• 27. Flexibility ExercisesFlexibility Exercises  Subject each muscle group to at least one stretching exercise.  A complete set of exercises for developing muscular flexibility is presented on pages 299– 306.  Perform each exercise through the joint's full range of motion.  A complete workout lasts 15–30 minutes.
  • 28.  Use safety when performing stretching exercises  Preexisting muscle or joint conditions can increase risk for injury.
  • 29. Preventing & Rehabilitating Low-Preventing & Rehabilitating Low- Back PainBack Pain  Low-back pain is prevalent in 60–80% of the population.  Greater than 95% relates to muscle/tendon injury.  About 1–5 percent relates to intervertebral disk damage.  It is considered chronic if it persists longer than three months.
  • 30. Preventing & Rehabilitating Low-Preventing & Rehabilitating Low- Back PainBack Pain  Backache syndrome is preventable  About 80% of low-back pain is due to preventable problems.  Lack of physical activity  Excessive sitting weakens abs and shortens hip flexors  Faulty posture  Figure 8.7 provides proper body mechanics that promote back health  Excessive body weight and/or psychological stress  Common among smokers
  • 31. Incorrect and Correct PelvicIncorrect and Correct Pelvic AlignmentAlignment  Deterioration or weakening of the abdominal and gluteal muscles along with tightening of the lower back muscles due to excessive sitting; brings about an unnatural forward tilt of the pelvis  This tilt puts extra pressure on the spinal vertebrae, causing pain in the lower back.  Accumulation of fat around the midsection of the body contributes to the forward tilt of the pelvis.
  • 32. Behavior Modification Planning: Tips toBehavior Modification Planning: Tips to Prevent Low-Back PainPrevent Low-Back Pain  Be physically active  Stretch often  Regularly strengthen your core  Lift objects properly  Avoid sitting/standing in one position too long  Maintain correct posture  Sleep in a proper position  Select a mattress carefully  Warm up before exercise  Practice stress management Journal Question #2 List how many of these actions you do regularly. What would be necessary for you to incorporate them all in your lifestyle?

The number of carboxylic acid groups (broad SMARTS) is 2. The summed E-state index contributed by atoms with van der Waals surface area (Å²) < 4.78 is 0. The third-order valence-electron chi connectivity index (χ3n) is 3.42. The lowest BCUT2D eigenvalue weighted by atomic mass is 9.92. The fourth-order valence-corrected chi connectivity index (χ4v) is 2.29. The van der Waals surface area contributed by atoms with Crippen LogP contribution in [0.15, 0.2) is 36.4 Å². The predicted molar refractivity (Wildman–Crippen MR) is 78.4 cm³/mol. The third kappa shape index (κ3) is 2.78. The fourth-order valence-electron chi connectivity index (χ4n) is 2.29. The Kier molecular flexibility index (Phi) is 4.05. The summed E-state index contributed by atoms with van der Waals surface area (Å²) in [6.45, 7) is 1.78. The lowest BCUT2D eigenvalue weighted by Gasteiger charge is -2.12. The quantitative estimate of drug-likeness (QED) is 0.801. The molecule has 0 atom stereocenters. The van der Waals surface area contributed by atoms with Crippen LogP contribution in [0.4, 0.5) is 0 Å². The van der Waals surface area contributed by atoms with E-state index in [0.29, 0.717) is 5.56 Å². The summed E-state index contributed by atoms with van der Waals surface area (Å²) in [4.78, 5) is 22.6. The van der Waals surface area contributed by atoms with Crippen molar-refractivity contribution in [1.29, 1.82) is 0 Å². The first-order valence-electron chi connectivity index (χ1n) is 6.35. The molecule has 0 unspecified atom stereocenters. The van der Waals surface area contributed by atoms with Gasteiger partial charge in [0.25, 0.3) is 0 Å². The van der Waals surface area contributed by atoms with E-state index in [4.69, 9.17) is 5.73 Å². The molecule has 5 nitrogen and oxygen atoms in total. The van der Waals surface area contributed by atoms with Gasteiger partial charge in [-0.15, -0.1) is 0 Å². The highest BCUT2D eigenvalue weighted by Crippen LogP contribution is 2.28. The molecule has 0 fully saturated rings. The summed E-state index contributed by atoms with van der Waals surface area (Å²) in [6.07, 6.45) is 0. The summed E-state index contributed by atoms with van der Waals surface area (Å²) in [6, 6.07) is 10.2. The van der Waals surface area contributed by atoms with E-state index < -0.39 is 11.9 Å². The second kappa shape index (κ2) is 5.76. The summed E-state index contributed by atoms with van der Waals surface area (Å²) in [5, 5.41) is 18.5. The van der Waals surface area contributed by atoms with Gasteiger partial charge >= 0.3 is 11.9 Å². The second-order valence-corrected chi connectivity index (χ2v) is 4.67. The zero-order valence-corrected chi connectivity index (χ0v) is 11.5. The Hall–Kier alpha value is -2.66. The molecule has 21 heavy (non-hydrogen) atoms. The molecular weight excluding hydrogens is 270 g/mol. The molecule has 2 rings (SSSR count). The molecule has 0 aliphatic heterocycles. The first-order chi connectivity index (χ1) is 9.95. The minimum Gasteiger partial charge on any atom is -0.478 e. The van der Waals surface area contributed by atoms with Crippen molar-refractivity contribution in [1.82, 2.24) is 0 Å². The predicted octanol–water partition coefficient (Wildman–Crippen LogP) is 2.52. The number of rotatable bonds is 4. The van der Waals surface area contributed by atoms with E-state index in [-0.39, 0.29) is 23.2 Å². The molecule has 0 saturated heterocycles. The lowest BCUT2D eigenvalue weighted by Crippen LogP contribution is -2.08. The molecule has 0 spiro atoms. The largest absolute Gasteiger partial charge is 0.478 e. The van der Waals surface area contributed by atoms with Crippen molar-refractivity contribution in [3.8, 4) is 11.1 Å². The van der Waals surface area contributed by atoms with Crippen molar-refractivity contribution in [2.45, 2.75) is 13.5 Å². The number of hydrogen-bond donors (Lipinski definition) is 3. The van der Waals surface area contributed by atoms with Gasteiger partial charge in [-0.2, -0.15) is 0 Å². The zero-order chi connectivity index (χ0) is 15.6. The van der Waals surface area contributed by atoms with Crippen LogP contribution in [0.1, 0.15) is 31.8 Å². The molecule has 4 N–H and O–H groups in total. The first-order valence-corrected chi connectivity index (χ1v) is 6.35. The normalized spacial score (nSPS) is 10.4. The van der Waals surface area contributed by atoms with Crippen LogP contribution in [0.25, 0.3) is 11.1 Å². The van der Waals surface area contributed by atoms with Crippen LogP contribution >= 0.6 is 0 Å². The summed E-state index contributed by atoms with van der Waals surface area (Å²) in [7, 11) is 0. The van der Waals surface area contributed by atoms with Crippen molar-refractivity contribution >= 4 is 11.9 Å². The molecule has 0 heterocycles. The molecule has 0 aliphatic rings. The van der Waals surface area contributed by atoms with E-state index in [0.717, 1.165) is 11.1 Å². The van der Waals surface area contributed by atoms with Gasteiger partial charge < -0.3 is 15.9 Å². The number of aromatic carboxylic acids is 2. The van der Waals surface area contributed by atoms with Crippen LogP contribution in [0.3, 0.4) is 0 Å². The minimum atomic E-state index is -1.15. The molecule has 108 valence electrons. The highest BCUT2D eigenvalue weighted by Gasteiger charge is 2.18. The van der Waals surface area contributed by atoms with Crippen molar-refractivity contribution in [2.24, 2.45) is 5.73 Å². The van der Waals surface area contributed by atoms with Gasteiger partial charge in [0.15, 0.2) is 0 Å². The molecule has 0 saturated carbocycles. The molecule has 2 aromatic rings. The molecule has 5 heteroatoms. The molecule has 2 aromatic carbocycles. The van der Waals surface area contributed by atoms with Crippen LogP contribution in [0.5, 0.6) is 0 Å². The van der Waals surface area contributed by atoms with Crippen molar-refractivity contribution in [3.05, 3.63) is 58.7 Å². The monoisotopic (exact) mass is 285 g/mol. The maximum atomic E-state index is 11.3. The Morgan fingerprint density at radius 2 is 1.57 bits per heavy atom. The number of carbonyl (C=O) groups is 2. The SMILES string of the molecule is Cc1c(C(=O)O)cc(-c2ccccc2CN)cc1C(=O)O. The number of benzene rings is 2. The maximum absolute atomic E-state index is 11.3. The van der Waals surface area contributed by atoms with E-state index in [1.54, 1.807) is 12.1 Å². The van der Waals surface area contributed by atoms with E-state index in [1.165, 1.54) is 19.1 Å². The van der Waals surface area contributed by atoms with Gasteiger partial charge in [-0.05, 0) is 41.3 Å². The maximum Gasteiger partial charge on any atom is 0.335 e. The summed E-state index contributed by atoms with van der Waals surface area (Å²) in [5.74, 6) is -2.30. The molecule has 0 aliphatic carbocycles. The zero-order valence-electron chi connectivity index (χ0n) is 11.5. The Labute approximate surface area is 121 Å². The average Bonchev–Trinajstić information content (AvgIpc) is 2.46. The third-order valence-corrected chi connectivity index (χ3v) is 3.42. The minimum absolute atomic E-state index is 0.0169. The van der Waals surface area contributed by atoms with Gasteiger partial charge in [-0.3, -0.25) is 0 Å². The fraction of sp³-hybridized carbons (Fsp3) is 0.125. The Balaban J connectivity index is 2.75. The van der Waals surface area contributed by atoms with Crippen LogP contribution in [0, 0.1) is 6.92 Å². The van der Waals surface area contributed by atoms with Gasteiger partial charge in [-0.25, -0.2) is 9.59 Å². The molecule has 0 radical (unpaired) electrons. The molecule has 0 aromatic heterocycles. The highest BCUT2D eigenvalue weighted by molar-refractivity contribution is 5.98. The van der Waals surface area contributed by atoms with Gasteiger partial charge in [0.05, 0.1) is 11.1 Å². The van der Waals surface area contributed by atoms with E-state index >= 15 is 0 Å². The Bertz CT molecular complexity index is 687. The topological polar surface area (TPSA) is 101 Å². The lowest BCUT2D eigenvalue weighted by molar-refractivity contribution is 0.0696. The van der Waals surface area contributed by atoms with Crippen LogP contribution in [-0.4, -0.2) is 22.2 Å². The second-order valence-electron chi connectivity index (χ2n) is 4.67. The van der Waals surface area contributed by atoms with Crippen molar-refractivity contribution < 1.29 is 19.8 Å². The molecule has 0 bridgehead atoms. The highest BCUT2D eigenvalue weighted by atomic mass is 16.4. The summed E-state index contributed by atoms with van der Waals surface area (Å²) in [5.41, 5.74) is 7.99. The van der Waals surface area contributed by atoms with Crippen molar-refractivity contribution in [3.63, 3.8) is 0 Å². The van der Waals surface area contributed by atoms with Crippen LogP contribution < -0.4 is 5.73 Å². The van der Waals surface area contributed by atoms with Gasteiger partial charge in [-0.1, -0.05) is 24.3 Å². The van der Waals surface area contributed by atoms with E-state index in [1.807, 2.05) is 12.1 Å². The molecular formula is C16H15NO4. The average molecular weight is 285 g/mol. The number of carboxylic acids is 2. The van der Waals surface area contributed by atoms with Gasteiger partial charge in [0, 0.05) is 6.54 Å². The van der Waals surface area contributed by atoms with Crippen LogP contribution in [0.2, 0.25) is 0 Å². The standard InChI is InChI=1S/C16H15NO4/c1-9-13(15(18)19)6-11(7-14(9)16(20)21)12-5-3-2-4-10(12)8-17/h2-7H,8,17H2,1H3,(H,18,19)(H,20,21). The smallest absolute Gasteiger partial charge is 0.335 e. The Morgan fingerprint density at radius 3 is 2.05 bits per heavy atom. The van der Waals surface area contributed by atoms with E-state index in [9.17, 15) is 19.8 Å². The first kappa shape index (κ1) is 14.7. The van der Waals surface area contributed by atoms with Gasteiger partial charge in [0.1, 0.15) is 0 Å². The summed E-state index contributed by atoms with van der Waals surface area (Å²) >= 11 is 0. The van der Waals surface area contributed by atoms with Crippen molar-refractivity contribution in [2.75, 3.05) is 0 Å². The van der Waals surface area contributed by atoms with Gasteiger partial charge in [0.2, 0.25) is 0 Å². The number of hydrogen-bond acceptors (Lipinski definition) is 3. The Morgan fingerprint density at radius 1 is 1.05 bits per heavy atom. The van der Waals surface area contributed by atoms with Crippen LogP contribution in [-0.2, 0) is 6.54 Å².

• 33. Preventing & Rehabilitating Low-Preventing & Rehabilitating Low- Back PainBack Pain  If the pain is severe and persists even at rest, see a physician:  Rule out any disc problems  May prescribe proper bed rest, using several pillows under the knees for leg support (Figure 8.7).  May prescribe a muscle relaxant or anti-inflammatory medication (or both) and some type of physical therapy.  Take over-the-counter pain medication.  Stay active to avoid further weakening of the back muscles.  Low-impact activities such as walking, swimming, water aerobics, and cycling are recommended.
  • 34. Preventing & Rehabilitating Low-Preventing & Rehabilitating Low- Back PainBack Pain  Chiropractic (spinal manipulation) if there is no indication of disease or injury (such as leg numbness or pain), a herniated disc, or fractures.  Aerobic exercise, muscular flexibility, and muscular strength-endurance training that include specific exercises that strengthen the spine-stabilizing muscles.  Several exercises for preventing and rehabilitating the backache syndrome are given on pages 299– 306.  Yoga (Iyegar) has been found to enhance flexibility and relieve chronic low-back pain.
  • 35.  Fig 8.7  Page 293
  • 36.  Fig 8.7  Page 294
  • 37. Effects of StressEffects of Stress  Excessive stress causes muscles to contract  Frequent tightening of the muscles can throw the back out of alignment and constrict blood vessels that supply oxygen and nutrients to the back  Chronic stress releases hormones linked to muscle and tendon injuries  People under stress forget about proper body mechanics, increasing risk for injury  Proper stress management should be in your back care program
  • 38. Real Life StoriesReal Life Stories
  • 39. Real Life Stories CriticalReal Life Stories Critical Thinking QuestionsThinking Questions  1. Can you list some of the possible factors that led to Maria’s back pain? What steps did she take to correct the situation?  2. Do you experience back pain? If so, what made it worse and what has helped alleviate the pain?  3. What are your feelings about yoga? Have you ever tried a yoga session? If so, how was the experience? How did you feel afterward?